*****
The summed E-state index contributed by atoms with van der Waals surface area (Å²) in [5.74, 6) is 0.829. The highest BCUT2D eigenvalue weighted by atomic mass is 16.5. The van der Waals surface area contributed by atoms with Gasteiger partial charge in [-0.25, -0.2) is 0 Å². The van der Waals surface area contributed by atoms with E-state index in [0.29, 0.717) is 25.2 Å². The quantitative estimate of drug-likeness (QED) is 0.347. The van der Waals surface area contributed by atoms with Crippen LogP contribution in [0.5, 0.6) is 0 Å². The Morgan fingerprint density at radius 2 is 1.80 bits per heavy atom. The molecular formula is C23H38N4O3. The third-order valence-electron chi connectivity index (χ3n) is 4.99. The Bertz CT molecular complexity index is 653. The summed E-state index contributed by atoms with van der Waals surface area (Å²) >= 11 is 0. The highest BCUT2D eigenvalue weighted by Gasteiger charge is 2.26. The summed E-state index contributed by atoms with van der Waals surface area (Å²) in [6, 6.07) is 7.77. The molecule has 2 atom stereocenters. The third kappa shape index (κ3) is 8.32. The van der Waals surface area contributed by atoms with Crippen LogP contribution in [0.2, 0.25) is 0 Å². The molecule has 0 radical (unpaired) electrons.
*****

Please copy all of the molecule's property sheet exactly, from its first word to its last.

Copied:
The summed E-state index contributed by atoms with van der Waals surface area (Å²) in [5.74, 6) is 0.829. The highest BCUT2D eigenvalue weighted by atomic mass is 16.5. The van der Waals surface area contributed by atoms with Gasteiger partial charge in [-0.25, -0.2) is 0 Å². The van der Waals surface area contributed by atoms with E-state index in [0.29, 0.717) is 25.2 Å². The quantitative estimate of drug-likeness (QED) is 0.347. The van der Waals surface area contributed by atoms with Crippen LogP contribution in [0.5, 0.6) is 0 Å². The Morgan fingerprint density at radius 2 is 1.80 bits per heavy atom. The molecular formula is C23H38N4O3. The third-order valence-electron chi connectivity index (χ3n) is 4.99. The Bertz CT molecular complexity index is 653. The summed E-state index contributed by atoms with van der Waals surface area (Å²) >= 11 is 0. The highest BCUT2D eigenvalue weighted by Gasteiger charge is 2.26. The summed E-state index contributed by atoms with van der Waals surface area (Å²) in [6, 6.07) is 7.77. The molecule has 2 atom stereocenters. The third kappa shape index (κ3) is 8.32. The van der Waals surface area contributed by atoms with Crippen LogP contribution in [0.2, 0.25) is 0 Å². The molecule has 0 radical (unpaired) electrons.